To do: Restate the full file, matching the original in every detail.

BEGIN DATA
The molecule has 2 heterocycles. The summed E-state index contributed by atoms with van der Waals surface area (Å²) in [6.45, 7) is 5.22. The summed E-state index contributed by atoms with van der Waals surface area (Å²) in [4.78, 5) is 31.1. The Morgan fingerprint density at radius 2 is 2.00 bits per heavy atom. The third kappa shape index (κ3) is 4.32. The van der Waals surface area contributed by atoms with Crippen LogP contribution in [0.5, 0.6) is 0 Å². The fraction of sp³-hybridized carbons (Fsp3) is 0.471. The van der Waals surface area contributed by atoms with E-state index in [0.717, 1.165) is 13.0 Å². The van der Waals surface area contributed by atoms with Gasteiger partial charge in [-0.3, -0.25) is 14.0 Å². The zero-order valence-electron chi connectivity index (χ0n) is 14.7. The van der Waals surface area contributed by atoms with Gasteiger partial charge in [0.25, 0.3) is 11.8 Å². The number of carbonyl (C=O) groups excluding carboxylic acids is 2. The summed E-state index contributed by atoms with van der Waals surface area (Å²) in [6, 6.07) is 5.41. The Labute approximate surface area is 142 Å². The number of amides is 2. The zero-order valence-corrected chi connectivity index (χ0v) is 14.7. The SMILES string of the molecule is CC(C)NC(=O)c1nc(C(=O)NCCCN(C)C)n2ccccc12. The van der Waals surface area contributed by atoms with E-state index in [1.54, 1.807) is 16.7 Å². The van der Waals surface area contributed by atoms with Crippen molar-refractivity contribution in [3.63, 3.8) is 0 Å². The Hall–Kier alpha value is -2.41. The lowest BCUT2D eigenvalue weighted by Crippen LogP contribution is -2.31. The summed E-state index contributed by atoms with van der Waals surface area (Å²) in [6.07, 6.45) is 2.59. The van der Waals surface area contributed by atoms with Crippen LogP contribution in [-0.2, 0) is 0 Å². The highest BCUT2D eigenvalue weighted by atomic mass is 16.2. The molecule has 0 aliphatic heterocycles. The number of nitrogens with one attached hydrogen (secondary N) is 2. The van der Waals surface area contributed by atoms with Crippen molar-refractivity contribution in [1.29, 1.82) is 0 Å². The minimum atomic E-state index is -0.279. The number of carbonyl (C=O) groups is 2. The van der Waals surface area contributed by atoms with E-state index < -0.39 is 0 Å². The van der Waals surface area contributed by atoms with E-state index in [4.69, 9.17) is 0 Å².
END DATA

The molecule has 2 heterocycles. The summed E-state index contributed by atoms with van der Waals surface area (Å²) in [6.45, 7) is 5.22. The summed E-state index contributed by atoms with van der Waals surface area (Å²) in [4.78, 5) is 31.1. The Morgan fingerprint density at radius 2 is 2.00 bits per heavy atom. The third kappa shape index (κ3) is 4.32. The van der Waals surface area contributed by atoms with Crippen LogP contribution in [0.5, 0.6) is 0 Å². The fraction of sp³-hybridized carbons (Fsp3) is 0.471. The van der Waals surface area contributed by atoms with E-state index in [0.717, 1.165) is 13.0 Å². The van der Waals surface area contributed by atoms with Gasteiger partial charge in [-0.3, -0.25) is 14.0 Å². The zero-order valence-electron chi connectivity index (χ0n) is 14.7. The van der Waals surface area contributed by atoms with Gasteiger partial charge in [0.25, 0.3) is 11.8 Å². The number of carbonyl (C=O) groups excluding carboxylic acids is 2. The summed E-state index contributed by atoms with van der Waals surface area (Å²) in [6, 6.07) is 5.41. The Labute approximate surface area is 142 Å². The number of amides is 2. The zero-order valence-corrected chi connectivity index (χ0v) is 14.7. The SMILES string of the molecule is CC(C)NC(=O)c1nc(C(=O)NCCCN(C)C)n2ccccc12. The van der Waals surface area contributed by atoms with E-state index in [1.54, 1.807) is 16.7 Å². The van der Waals surface area contributed by atoms with Crippen molar-refractivity contribution in [3.63, 3.8) is 0 Å². The Hall–Kier alpha value is -2.41. The lowest BCUT2D eigenvalue weighted by Crippen LogP contribution is -2.31. The summed E-state index contributed by atoms with van der Waals surface area (Å²) in [6.07, 6.45) is 2.59. The van der Waals surface area contributed by atoms with Crippen LogP contribution in [-0.2, 0) is 0 Å². The highest BCUT2D eigenvalue weighted by atomic mass is 16.2. The molecule has 0 aliphatic heterocycles. The number of nitrogens with one attached hydrogen (secondary N) is 2. The van der Waals surface area contributed by atoms with Crippen molar-refractivity contribution in [1.29, 1.82) is 0 Å². The minimum atomic E-state index is -0.279. The number of carbonyl (C=O) groups is 2. The van der Waals surface area contributed by atoms with E-state index < -0.39 is 0 Å². The van der Waals surface area contributed by atoms with E-state index in [4.69, 9.17) is 0 Å².